Cornell’s Alumni Affairs and Development was getting ready to switch to a new platform for their alumni directory, event management, email marketing, and classes/club pages.
I was brought in as the UX and web lead to work on the new giving flow, to wireframe new email templates, and to redesign the Cornell classes and clubs pages.
Cornell classes and clubs are rich networks with strong affinities. Alumni Affairs and Development offers some tools and resources to help these networks thrive.
The old classes and clubs sites were dated, non-responsive, and offered no easy way to showcase social activity or other kind of media.
The goal of this redesign was to create a platform that would appeal to different generations of Cornellians: younger classes are active on Facebook, while classes of the 1970s-80s prefer WordPress blogs, for example.
The timeline was aggressive: 6-8 weeks to complete a redesign and migrate tens of classes and clubs.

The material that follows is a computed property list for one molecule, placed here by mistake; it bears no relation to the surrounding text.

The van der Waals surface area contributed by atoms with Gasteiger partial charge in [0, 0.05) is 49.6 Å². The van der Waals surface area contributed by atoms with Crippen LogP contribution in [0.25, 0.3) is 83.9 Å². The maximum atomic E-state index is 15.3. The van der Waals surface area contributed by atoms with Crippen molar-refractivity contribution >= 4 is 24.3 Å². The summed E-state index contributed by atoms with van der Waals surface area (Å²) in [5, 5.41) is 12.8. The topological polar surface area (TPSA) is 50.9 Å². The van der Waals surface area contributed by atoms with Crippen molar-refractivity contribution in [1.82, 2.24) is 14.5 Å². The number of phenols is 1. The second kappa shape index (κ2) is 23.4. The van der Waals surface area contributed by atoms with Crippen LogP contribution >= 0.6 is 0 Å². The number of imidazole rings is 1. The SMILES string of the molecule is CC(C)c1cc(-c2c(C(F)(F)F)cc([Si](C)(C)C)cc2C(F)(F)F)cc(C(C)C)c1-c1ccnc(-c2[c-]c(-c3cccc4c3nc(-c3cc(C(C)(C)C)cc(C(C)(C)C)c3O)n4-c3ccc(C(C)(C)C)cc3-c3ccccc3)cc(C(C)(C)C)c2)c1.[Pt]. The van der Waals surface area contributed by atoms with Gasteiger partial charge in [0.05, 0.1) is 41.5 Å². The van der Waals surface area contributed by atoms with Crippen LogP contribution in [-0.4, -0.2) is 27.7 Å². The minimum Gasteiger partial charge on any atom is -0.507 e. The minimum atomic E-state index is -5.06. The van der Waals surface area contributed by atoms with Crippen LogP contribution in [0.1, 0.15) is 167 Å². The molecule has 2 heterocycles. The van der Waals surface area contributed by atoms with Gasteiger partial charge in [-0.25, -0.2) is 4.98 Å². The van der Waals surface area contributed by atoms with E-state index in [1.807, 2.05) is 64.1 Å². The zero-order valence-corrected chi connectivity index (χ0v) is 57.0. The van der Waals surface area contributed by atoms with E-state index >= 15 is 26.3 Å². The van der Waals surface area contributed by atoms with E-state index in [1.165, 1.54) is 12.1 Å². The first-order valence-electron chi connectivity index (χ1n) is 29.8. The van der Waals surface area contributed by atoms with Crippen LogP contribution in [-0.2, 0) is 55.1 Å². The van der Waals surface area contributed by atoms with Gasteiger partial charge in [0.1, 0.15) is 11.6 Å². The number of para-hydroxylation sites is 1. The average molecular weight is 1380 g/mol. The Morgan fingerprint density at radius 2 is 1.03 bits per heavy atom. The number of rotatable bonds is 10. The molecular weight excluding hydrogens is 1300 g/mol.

The redesign was also an opportunity to group classes in a way they had never been before—by decade.
I was fairly new in my position at Cornell when I was asked to work on this project as the web and UX lead. I had mostly worked on the Sesquicentennial campaign and I needed to learn more about the volunteer community.
Because the timeline was so aggressive, I couldn’t do any user research and resorted to talking to colleagues in program areas that worked directly with volunteers and volunteer leaders.
The next step was to talk to the vendor to understand what their platform could and couldn’t do.
Time and budget were limited and I needed to understand the limitations that would be imposed on the design.
Armed with some knowledge of my audience, and what the platform could offer, I started sketching some tasks and built the supporting wireframes.
That’s probably one of my favorite aspects of a project like this: The creative push-and-pull with a vendor’s design team. Some things need to be tweaked, removed, added, etc.
We focused on navigation and calls to action, usability of the image slider, and a CSS blur transition in the header.
© 2007, Thomas Deneuville.